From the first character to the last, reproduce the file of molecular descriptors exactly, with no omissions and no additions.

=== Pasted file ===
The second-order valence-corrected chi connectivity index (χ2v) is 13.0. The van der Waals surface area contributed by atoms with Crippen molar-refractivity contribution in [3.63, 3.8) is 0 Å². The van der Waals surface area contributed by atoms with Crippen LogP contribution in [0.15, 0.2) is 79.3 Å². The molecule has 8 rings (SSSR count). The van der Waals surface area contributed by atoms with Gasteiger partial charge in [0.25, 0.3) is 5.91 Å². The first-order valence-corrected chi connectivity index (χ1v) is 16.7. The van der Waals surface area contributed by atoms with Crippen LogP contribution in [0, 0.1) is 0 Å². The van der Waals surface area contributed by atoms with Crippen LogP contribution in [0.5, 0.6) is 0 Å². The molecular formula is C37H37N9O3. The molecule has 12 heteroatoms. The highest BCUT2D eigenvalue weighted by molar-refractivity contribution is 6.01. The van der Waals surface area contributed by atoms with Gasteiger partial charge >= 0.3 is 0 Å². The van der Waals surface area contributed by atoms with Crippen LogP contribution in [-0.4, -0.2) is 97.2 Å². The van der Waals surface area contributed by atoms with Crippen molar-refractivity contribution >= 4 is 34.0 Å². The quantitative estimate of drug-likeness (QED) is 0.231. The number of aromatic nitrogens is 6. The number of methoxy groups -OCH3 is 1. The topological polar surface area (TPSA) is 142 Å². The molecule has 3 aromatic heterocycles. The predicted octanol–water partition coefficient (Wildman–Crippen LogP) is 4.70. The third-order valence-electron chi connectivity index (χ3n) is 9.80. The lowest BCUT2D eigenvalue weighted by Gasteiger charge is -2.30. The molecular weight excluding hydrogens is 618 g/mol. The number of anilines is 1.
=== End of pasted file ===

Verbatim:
The second-order valence-corrected chi connectivity index (χ2v) is 13.0. The van der Waals surface area contributed by atoms with Crippen molar-refractivity contribution in [3.63, 3.8) is 0 Å². The van der Waals surface area contributed by atoms with Crippen LogP contribution in [0.15, 0.2) is 79.3 Å². The molecule has 8 rings (SSSR count). The van der Waals surface area contributed by atoms with Gasteiger partial charge in [0.25, 0.3) is 5.91 Å². The first-order valence-corrected chi connectivity index (χ1v) is 16.7. The van der Waals surface area contributed by atoms with Crippen LogP contribution in [0, 0.1) is 0 Å². The van der Waals surface area contributed by atoms with Crippen LogP contribution in [0.5, 0.6) is 0 Å². The molecular formula is C37H37N9O3. The molecule has 12 heteroatoms. The highest BCUT2D eigenvalue weighted by molar-refractivity contribution is 6.01. The van der Waals surface area contributed by atoms with Gasteiger partial charge >= 0.3 is 0 Å². The van der Waals surface area contributed by atoms with Crippen LogP contribution in [-0.4, -0.2) is 97.2 Å². The van der Waals surface area contributed by atoms with Crippen molar-refractivity contribution >= 4 is 34.0 Å². The quantitative estimate of drug-likeness (QED) is 0.231. The number of aromatic nitrogens is 6. The number of methoxy groups -OCH3 is 1. The topological polar surface area (TPSA) is 142 Å². The molecule has 3 aromatic heterocycles. The predicted octanol–water partition coefficient (Wildman–Crippen LogP) is 4.70. The third-order valence-electron chi connectivity index (χ3n) is 9.80. The lowest BCUT2D eigenvalue weighted by Gasteiger charge is -2.30. The molecular weight excluding hydrogens is 618 g/mol. The number of anilines is 1.